A cross-sectional survey of the access of older people in the Scottish Highlands to general medical practices, community pharmacies and prescription medicines

Gordon F. Rushworth, Scott Cunningham, Sharon Pfleger, Jenny Hall, Derek Stewart

Research output: Contribution to journalArticle

2 Citations (Scopus)


BackgroundAccess to medicines and healthcare is more problematic in remote and rural areas.ObjectivesTo quantify issues of access to general practitioners (GPs), community pharmacies and prescribed medicines in older people resident in the Scottish Highlands.ResultsWith a response rate of 54.2%, the majority reported convenient access to GPs (89.1%) and community pharmacies (84.3%). Older age respondents (p < 0.0001) were more likely to state that their access to GP services was not convenient and those in rural areas to community pharmacies (p < 0.01). For access to prescribed medicines, those in poorer health (p < 0.001) and taking five or more regular prescribed medicines (p = 0.002) were more likely to state access not convenient. PCA identified three components of beliefs of capabilities, emotions and memory. Those with poorer health had more negative scores for all (p < 0.001). Those reporting issues of access to prescribed medicines had more negative scores for beliefs of capabilities (p < 0.001) while those of older age, living alone, and taking five or more regular prescribed medicines (all p < 0.001) had more negative scores for emotions.ConclusionWhile the majority of respondents have convenient access to their GP practice, pharmacy and prescribed medicines, there is a need for further review of the pharmaceutical care of those of older age with poorer health, living alone in the more remote and rural areas and taking five or more prescribed medicines.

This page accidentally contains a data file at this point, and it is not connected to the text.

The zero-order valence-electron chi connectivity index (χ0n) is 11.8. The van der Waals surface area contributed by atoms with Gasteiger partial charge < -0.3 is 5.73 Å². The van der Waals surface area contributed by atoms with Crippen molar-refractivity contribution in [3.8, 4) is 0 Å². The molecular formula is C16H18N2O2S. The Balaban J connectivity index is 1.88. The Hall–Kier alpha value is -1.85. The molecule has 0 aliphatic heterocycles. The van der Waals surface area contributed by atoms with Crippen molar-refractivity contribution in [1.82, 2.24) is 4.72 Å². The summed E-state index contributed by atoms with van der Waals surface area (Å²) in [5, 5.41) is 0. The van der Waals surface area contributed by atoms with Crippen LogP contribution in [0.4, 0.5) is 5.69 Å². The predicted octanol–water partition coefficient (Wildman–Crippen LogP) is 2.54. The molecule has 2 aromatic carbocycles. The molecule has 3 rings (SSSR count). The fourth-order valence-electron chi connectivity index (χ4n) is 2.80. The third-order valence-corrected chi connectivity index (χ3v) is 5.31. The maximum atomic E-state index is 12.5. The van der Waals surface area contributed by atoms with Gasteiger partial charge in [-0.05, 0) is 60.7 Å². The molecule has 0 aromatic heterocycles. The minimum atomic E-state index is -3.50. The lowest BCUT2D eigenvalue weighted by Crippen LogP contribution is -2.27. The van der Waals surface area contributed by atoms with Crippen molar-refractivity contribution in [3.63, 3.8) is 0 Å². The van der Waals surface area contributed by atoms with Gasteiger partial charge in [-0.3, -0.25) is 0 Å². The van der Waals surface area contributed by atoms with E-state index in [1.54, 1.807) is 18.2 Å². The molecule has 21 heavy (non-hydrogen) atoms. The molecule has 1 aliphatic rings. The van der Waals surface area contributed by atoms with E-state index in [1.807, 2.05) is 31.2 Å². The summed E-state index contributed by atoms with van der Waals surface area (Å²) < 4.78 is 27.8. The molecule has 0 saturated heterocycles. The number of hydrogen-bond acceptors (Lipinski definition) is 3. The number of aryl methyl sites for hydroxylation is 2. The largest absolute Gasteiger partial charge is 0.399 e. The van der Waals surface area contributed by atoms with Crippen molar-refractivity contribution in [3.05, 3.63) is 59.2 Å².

Original languageEnglish
Pages (from-to)76-85
Number of pages10
JournalResearch in Social and Administrative Pharmacy
Issue number1
Early online date25 Jan 2017
Publication statusPublished - Jan 2018



  • Rural health services
  • Access
  • Convenience
  • Prescription drugs
  • Questionnaire

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